This blogger will be re-visiting the Russians (an old favorite of his) this coming year, and a number of postings will reflect an ongoing reflection on this tradition. Yes there are all these great spiritual traditions within the world religious scene, and within each of the great global traditions there are as it were “subtraditions.” So within Christianity there are the Spanish Mystics, the Flemish Mystics, Benedictine Spirituality, Ignatian Spirituality, Celtic Spirituality, Franciscan Spirituality, and a large number of others. Among these, within Eastern Christianity, there is Russian spirituality. And perhaps it is a debatable point, but in the opinion of this blogger there is no deeper spiritual tradition or religious body of thought.
Now every spiritual tradition is embedded in a certain cultural matrix and is carried within a particular history. The religious mind both shapes the cultural “container” and also in turn is shaped by it. Russian spirituality is perhaps an example of this to an extraordinary degree. To really get into the Russian religious mindset, one will have to touch base with people like Tolstoy, Dostoevsky, Pasternak, etc., just as much as with explicitly religious and theological writings. One will also have to get a feel for the cultural forms in which that religious thought expresses itself. This is, of course, true for all the traditions, but it is claimed here that this is more true of Russian spirituality–a claim that is certainly debatable.
There is a further difficulty. Russian institutions, social relations and general way of life cannot be explained in terms familiar to the Western reader. The Russian is neither European nor Asian and not something in between either. But Russian culture has always felt a deep attraction to Western ideas, trends and styles. In the 18th and early 19th Centuries the focus of that was France; today it is the U.S. As this complex relationship unfolds there is both imitation(sometimes to a ludicrous degree) and at the same time an emphasis of its “difference” from the West(sometimes to an exaggerated degree). That love/hate relationship distorts the usual presentations of Russian culture and religious thought.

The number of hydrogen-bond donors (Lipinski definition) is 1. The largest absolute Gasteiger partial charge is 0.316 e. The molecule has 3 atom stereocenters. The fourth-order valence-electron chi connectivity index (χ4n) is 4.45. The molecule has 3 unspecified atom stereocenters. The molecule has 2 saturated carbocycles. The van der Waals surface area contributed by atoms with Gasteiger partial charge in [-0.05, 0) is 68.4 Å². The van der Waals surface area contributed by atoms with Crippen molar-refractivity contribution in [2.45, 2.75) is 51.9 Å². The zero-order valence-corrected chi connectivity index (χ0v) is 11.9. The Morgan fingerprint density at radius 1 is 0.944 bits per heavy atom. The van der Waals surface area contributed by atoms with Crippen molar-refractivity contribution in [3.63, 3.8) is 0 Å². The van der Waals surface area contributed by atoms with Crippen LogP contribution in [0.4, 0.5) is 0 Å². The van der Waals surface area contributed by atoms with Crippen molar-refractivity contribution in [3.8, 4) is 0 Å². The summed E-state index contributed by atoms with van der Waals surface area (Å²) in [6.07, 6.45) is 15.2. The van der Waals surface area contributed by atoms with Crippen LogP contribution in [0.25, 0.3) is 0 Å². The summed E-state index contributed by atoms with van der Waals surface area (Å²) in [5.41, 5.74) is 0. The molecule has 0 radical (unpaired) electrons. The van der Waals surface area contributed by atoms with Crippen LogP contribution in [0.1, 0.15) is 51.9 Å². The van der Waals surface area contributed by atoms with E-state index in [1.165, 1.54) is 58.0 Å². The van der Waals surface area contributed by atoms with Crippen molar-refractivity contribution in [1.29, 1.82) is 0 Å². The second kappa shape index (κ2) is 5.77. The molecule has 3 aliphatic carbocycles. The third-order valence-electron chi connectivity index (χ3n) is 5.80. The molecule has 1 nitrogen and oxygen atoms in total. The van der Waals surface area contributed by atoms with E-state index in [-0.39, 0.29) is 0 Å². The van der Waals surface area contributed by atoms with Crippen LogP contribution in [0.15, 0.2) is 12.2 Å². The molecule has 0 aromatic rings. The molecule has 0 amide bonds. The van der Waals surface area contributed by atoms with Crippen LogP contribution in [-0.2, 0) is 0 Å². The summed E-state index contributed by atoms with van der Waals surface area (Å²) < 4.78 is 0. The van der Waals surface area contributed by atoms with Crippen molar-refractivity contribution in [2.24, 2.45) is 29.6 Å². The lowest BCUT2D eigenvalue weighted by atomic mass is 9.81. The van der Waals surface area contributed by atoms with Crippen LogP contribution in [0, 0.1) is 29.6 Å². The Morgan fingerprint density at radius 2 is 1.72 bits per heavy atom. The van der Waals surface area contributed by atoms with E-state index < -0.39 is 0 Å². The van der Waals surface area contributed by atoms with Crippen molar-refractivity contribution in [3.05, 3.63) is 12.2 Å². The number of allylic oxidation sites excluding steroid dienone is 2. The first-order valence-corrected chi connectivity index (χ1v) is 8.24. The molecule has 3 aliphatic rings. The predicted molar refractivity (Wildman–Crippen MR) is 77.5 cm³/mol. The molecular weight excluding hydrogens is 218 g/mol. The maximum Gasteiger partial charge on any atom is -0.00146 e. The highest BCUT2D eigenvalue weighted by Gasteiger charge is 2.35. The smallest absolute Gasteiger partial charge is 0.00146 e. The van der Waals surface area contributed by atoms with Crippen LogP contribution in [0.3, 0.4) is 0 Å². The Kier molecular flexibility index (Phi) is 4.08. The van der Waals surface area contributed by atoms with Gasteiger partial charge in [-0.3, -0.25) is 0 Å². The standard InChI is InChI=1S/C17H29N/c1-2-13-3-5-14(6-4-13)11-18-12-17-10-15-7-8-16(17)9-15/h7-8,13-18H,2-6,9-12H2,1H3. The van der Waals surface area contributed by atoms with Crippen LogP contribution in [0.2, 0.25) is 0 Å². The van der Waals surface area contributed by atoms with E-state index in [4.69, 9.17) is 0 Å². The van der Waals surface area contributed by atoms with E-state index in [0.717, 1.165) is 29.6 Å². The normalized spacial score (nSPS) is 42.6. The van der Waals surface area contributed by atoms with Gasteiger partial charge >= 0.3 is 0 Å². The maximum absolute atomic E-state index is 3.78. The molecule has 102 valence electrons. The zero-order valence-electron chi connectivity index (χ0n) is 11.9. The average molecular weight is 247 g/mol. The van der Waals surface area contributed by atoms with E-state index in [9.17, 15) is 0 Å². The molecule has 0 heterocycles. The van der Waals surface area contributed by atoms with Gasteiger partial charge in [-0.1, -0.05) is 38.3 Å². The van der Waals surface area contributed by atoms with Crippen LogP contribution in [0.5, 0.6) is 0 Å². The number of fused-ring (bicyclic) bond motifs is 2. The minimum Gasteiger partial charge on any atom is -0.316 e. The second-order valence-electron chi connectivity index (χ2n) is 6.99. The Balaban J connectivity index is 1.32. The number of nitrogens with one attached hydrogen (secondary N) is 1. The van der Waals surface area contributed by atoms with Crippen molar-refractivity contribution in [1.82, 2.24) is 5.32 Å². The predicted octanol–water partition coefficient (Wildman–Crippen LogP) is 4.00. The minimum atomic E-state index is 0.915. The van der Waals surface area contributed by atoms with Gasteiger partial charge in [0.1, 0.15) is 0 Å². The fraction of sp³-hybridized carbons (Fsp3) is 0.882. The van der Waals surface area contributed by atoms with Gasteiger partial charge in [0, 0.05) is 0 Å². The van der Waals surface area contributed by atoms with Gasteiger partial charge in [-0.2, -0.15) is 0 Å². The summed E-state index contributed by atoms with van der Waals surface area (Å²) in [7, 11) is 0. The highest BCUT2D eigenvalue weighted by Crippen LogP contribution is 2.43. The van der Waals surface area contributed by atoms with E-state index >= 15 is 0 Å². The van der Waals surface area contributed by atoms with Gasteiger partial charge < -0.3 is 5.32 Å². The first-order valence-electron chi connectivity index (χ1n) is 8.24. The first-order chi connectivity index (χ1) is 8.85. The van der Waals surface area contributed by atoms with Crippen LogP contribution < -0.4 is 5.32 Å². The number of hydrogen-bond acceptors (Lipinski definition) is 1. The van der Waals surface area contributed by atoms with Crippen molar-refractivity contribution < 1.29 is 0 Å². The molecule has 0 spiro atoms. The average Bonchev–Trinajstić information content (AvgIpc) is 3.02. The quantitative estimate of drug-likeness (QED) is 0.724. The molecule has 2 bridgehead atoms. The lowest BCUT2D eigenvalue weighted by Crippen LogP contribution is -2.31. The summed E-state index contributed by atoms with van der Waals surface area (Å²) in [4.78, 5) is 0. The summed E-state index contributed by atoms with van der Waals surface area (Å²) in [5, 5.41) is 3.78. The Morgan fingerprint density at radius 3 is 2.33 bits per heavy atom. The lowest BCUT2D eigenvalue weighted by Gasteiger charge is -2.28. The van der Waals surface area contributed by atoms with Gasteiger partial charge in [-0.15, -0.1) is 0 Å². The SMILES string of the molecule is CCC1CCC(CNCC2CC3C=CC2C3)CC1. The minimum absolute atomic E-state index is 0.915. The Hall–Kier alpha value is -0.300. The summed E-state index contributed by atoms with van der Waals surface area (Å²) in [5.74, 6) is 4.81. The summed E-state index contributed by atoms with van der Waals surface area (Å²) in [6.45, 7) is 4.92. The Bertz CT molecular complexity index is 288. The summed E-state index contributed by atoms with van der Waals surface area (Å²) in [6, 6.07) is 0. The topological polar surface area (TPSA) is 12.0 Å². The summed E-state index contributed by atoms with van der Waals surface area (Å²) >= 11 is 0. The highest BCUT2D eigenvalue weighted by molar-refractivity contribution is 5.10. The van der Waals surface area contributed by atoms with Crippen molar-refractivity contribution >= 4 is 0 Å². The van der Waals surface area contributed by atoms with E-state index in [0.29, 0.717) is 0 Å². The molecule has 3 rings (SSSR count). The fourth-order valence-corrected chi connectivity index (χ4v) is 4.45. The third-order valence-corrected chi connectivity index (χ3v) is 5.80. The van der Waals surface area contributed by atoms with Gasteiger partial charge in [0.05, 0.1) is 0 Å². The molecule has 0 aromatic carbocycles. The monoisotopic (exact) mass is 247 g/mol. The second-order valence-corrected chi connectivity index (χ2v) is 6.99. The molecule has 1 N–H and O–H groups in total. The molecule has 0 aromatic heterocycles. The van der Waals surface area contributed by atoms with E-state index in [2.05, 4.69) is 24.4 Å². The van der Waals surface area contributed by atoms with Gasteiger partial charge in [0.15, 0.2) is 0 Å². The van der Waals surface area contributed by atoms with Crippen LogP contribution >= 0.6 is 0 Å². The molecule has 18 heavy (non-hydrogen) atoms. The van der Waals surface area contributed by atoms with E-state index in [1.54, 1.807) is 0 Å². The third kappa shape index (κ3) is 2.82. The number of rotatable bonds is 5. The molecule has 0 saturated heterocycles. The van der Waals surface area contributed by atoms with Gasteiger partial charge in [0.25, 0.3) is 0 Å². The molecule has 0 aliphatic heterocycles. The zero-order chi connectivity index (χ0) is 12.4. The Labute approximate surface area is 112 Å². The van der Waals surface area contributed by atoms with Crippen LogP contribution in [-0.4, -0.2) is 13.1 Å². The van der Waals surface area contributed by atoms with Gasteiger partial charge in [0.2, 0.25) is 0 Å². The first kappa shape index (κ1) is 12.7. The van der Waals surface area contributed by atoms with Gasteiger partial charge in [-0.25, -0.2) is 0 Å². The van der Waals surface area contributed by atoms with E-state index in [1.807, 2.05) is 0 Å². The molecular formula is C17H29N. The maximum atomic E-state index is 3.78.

Russian spirituality has a power and a beauty and a depth and a sweep that cannot be surpassed–certainly not within Christianity. Having said that, it must almost immediately be pointed out that Russian culture and the Russian character has the “other stuff” also to an extraordinary degree. On the one hand Russian history is filled with incredible cruelty and brutishness, anti-semitism, fanatical irrationalism and emotionalism, authoritarianism and excessive passivity, etc, etc. On the other hand, you will never find human compassion or fellow-feeling or human solidarity run any deeper anywhere else; you will not find more beautiful religious forms of worship; you will not find a deeper contemplative spirituality; you will not find a theology that is both most creative and most traditional at the same time. How these contradictions can coexist must be part of the story.
There are various topics and themes within Russian spirituality, and some of them are very particular to this tradition. During the year the blog will reflect on all of these themes:
the spiritual father or staretz
kenosis/ the self-emptying of Christ
the role of suffering
the fool for Christ
salvation and mysticism through beauty – a very controversial and misunderstood topic
sobornost and umilenie
These themes can be found more or less in the other religious traditions in one way or another, but there is a certain combination of these themes within the Russian religious mind that makes this tradition so exceptional.